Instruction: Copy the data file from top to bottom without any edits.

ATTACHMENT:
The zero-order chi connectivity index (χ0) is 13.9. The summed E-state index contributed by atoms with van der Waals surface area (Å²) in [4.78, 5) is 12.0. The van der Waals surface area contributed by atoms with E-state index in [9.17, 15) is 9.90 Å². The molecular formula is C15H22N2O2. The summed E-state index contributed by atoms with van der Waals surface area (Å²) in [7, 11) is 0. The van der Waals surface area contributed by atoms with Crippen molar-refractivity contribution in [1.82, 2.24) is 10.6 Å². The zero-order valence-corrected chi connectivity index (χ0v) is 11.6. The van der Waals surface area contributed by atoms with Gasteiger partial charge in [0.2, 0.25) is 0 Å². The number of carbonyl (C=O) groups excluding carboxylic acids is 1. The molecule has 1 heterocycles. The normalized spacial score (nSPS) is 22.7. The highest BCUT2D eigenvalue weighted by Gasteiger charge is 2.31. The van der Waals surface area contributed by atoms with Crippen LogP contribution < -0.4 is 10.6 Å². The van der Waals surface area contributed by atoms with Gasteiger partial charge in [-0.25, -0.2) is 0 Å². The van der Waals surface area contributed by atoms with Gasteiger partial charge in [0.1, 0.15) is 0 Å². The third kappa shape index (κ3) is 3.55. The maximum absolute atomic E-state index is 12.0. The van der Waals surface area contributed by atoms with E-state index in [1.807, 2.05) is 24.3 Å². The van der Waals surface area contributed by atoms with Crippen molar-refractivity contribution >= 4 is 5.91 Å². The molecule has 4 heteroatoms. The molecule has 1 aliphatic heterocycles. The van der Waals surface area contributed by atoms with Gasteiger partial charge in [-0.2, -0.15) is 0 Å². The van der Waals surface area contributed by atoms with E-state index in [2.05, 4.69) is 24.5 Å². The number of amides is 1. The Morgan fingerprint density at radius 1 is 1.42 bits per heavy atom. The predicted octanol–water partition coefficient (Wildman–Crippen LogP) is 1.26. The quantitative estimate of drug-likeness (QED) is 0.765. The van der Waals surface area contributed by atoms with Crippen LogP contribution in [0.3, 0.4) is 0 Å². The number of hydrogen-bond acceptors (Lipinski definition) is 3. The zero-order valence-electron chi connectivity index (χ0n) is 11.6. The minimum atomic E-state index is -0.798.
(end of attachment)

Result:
The zero-order chi connectivity index (χ0) is 13.9. The summed E-state index contributed by atoms with van der Waals surface area (Å²) in [4.78, 5) is 12.0. The van der Waals surface area contributed by atoms with E-state index in [9.17, 15) is 9.90 Å². The molecular formula is C15H22N2O2. The summed E-state index contributed by atoms with van der Waals surface area (Å²) in [7, 11) is 0. The van der Waals surface area contributed by atoms with Crippen molar-refractivity contribution in [1.82, 2.24) is 10.6 Å². The zero-order valence-corrected chi connectivity index (χ0v) is 11.6. The van der Waals surface area contributed by atoms with Gasteiger partial charge in [0.2, 0.25) is 0 Å². The number of carbonyl (C=O) groups excluding carboxylic acids is 1. The molecule has 1 heterocycles. The normalized spacial score (nSPS) is 22.7. The highest BCUT2D eigenvalue weighted by Gasteiger charge is 2.31. The van der Waals surface area contributed by atoms with Crippen LogP contribution < -0.4 is 10.6 Å². The van der Waals surface area contributed by atoms with Gasteiger partial charge in [-0.25, -0.2) is 0 Å². The van der Waals surface area contributed by atoms with Gasteiger partial charge in [0.1, 0.15) is 0 Å². The third kappa shape index (κ3) is 3.55. The maximum absolute atomic E-state index is 12.0. The van der Waals surface area contributed by atoms with E-state index in [1.807, 2.05) is 24.3 Å². The van der Waals surface area contributed by atoms with Crippen molar-refractivity contribution >= 4 is 5.91 Å². The molecule has 4 heteroatoms. The molecule has 1 aliphatic heterocycles. The van der Waals surface area contributed by atoms with Gasteiger partial charge in [-0.2, -0.15) is 0 Å². The van der Waals surface area contributed by atoms with E-state index in [2.05, 4.69) is 24.5 Å². The number of amides is 1. The Morgan fingerprint density at radius 1 is 1.42 bits per heavy atom. The predicted octanol–water partition coefficient (Wildman–Crippen LogP) is 1.26. The quantitative estimate of drug-likeness (QED) is 0.765. The van der Waals surface area contributed by atoms with Crippen LogP contribution in [0.3, 0.4) is 0 Å². The number of hydrogen-bond acceptors (Lipinski definition) is 3. The zero-order valence-electron chi connectivity index (χ0n) is 11.6. The minimum atomic E-state index is -0.798.